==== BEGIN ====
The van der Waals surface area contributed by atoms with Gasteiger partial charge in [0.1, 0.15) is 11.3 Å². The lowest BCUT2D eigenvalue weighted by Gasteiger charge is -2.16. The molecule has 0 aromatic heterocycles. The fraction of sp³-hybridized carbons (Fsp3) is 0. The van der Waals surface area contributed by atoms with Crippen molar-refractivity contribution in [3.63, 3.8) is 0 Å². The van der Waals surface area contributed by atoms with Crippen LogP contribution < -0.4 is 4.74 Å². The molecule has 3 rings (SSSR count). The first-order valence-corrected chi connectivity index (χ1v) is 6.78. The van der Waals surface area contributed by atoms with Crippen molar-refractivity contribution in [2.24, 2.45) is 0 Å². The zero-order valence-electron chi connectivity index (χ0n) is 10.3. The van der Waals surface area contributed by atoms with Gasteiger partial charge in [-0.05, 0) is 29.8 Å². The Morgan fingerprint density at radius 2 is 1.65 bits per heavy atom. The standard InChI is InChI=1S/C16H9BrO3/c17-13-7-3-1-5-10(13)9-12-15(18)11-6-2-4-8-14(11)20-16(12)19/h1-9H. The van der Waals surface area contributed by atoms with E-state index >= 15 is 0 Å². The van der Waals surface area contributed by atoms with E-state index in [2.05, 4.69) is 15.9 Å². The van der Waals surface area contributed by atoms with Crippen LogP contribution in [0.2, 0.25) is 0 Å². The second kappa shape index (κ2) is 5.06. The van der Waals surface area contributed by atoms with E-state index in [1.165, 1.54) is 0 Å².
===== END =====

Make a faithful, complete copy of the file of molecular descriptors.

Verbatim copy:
The van der Waals surface area contributed by atoms with Gasteiger partial charge in [0.1, 0.15) is 11.3 Å². The lowest BCUT2D eigenvalue weighted by Gasteiger charge is -2.16. The molecule has 0 aromatic heterocycles. The fraction of sp³-hybridized carbons (Fsp3) is 0. The van der Waals surface area contributed by atoms with Crippen molar-refractivity contribution in [3.63, 3.8) is 0 Å². The van der Waals surface area contributed by atoms with Crippen LogP contribution < -0.4 is 4.74 Å². The molecule has 3 rings (SSSR count). The first-order valence-corrected chi connectivity index (χ1v) is 6.78. The van der Waals surface area contributed by atoms with Crippen molar-refractivity contribution in [2.24, 2.45) is 0 Å². The zero-order valence-electron chi connectivity index (χ0n) is 10.3. The van der Waals surface area contributed by atoms with Gasteiger partial charge in [-0.05, 0) is 29.8 Å². The Morgan fingerprint density at radius 2 is 1.65 bits per heavy atom. The standard InChI is InChI=1S/C16H9BrO3/c17-13-7-3-1-5-10(13)9-12-15(18)11-6-2-4-8-14(11)20-16(12)19/h1-9H. The van der Waals surface area contributed by atoms with E-state index >= 15 is 0 Å². The van der Waals surface area contributed by atoms with E-state index in [2.05, 4.69) is 15.9 Å². The van der Waals surface area contributed by atoms with Crippen LogP contribution in [0.2, 0.25) is 0 Å². The second kappa shape index (κ2) is 5.06. The van der Waals surface area contributed by atoms with E-state index in [1.165, 1.54) is 0 Å².